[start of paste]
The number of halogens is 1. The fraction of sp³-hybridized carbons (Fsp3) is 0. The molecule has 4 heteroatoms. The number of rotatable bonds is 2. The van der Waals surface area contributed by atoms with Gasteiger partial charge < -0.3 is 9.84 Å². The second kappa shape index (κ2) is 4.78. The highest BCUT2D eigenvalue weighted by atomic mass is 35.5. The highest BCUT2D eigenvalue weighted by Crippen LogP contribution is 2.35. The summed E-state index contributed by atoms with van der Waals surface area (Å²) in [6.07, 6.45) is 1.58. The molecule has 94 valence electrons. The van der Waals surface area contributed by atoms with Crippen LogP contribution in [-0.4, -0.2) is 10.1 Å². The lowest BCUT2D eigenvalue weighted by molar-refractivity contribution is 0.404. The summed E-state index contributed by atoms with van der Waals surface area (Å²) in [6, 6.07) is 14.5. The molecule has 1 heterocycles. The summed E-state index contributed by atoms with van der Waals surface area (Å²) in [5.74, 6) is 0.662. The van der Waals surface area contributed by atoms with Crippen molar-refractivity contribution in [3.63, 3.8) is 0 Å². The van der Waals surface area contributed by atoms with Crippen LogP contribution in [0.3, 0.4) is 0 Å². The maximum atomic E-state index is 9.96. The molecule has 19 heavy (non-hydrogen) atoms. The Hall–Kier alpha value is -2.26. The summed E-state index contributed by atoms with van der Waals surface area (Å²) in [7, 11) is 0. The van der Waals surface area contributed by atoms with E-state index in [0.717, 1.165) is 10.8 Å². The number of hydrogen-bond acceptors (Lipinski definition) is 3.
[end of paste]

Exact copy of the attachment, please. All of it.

The number of halogens is 1. The fraction of sp³-hybridized carbons (Fsp3) is 0. The molecule has 4 heteroatoms. The number of rotatable bonds is 2. The van der Waals surface area contributed by atoms with Gasteiger partial charge < -0.3 is 9.84 Å². The second kappa shape index (κ2) is 4.78. The highest BCUT2D eigenvalue weighted by atomic mass is 35.5. The highest BCUT2D eigenvalue weighted by Crippen LogP contribution is 2.35. The summed E-state index contributed by atoms with van der Waals surface area (Å²) in [6.07, 6.45) is 1.58. The molecule has 94 valence electrons. The van der Waals surface area contributed by atoms with Crippen LogP contribution in [-0.4, -0.2) is 10.1 Å². The lowest BCUT2D eigenvalue weighted by molar-refractivity contribution is 0.404. The summed E-state index contributed by atoms with van der Waals surface area (Å²) in [6, 6.07) is 14.5. The molecule has 1 heterocycles. The summed E-state index contributed by atoms with van der Waals surface area (Å²) in [5.74, 6) is 0.662. The van der Waals surface area contributed by atoms with Crippen molar-refractivity contribution in [3.63, 3.8) is 0 Å². The van der Waals surface area contributed by atoms with Crippen LogP contribution in [0.3, 0.4) is 0 Å². The maximum atomic E-state index is 9.96. The molecule has 19 heavy (non-hydrogen) atoms. The Hall–Kier alpha value is -2.26. The summed E-state index contributed by atoms with van der Waals surface area (Å²) in [7, 11) is 0. The van der Waals surface area contributed by atoms with E-state index in [0.717, 1.165) is 10.8 Å². The number of hydrogen-bond acceptors (Lipinski definition) is 3.